2017-05-06: Charles won the 2017 Chemical Engineering Industrial Sponsors Undergraduate Research Award!

Congratulations to Charles for winning the Chemical Engineering Industrial Sponsors Undergraduate Research Award to recognize his research achievement in renewable chemical productions. The award was presented at the 2017 College Recognition of Academic Honors & Achievements Ceremony on Saturday, May 6, 2017 at Mitchell Hall.

2017-04-11: Wesley wins the 2017 Bill N. Baron Fellowship Award!

Congratulations to Wesley for winning the 2017 Bill N. Baron Fellowship Award for his contribution to the solar energy field. The award will be the presented at 2017 College Recognition of Academic Honors & Achievements Ceremony on Saturday, May 6, 2017 at Mitchell Hall.

2017-04-10: Nanoporous catalysts for biomass conversion

By finding new catalysts for selective and efficient conversion of biomass-derived products to industrially relevant chemicals and fuels, a transition from fossil fuel feedstocks may be achieved. Furfural is a platform chemical which may be converted to multiple heterocyclic and ring-opening products, but to date there have been few catalysts which enable selective hydrodeoxygenation to 2-methylfuran. In this work, we present a self-supported nanoporous Cu–Al–Co ternary alloy catalyst with high furfural hydrodeoxygenation activity toward 2-methylfuran, achieving up to 66.0% selectivity and 98.2% overall conversion at 513K with only 5% Co composition. The results have been published in Industrial & Engineering Chemistry Research.

2017-03-02: Wesley wins the Kokes Award!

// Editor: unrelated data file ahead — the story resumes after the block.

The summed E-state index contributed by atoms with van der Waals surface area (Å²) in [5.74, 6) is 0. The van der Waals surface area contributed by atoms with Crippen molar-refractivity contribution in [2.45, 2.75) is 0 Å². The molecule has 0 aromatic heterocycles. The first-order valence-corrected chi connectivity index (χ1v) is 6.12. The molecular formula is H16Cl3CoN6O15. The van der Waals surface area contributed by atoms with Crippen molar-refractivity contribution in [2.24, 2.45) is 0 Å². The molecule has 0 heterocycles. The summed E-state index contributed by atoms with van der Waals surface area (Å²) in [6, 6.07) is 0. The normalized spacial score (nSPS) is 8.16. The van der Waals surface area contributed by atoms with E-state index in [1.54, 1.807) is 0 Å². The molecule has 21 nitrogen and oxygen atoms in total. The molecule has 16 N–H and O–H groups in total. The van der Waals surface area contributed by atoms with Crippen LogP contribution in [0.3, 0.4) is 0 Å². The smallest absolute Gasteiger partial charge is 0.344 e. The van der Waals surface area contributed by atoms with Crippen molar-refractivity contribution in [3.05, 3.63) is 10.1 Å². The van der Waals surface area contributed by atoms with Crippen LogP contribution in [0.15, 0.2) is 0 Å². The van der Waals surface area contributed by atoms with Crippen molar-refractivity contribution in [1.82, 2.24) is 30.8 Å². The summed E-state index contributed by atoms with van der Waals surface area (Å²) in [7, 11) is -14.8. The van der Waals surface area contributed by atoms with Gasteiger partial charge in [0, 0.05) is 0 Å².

Congratulations to Wesley for winning the 2017 Kokes Award for the 25th North American Catalysis Society (NACS) meeting in Denver, CO.

2017-02-24: Turning carbon dioxide into alcohols

Our group is receiving a grant from the US Department of Energy to develop a technology, which allows us to convert CO2 captured in the flue gas into high-value alcohols. So excited! A news story about this grant was just released by UDaily and the official DOE announcement can be found here.

2017-02-17: Spectroscopic study of electrochemical CO2 reduction on gold

Molecular level understanding of the role of bicarbonate in increasing CO2 reduction rates is an important topic, while the lack of in-situ tools make it difficult to directly probe the electrochemical interface. Together with the Xu lab and other collaborators, we developed a protocol to observe normally invisible reaction intermediates with a surface enhanced spectroscopy by applying square-wave potential profiles. Further, we demonstrate that bicarbonate, through equilibrium exchange with dissolved CO2, rather than the supplied CO2, is the primary source of carbon in the CO formed at the Au electrode by a combination of in-situ spectroscopic, isotopic labeling, and mass spectroscopic investigations. We propose that bicarbonate enhances the rate of CO production on Au by increasing the effective concentration of dissolved CO2 near the electrode surface through rapid equilibrium between bicarbonate and dissolved CO2. The results have been published in JACS.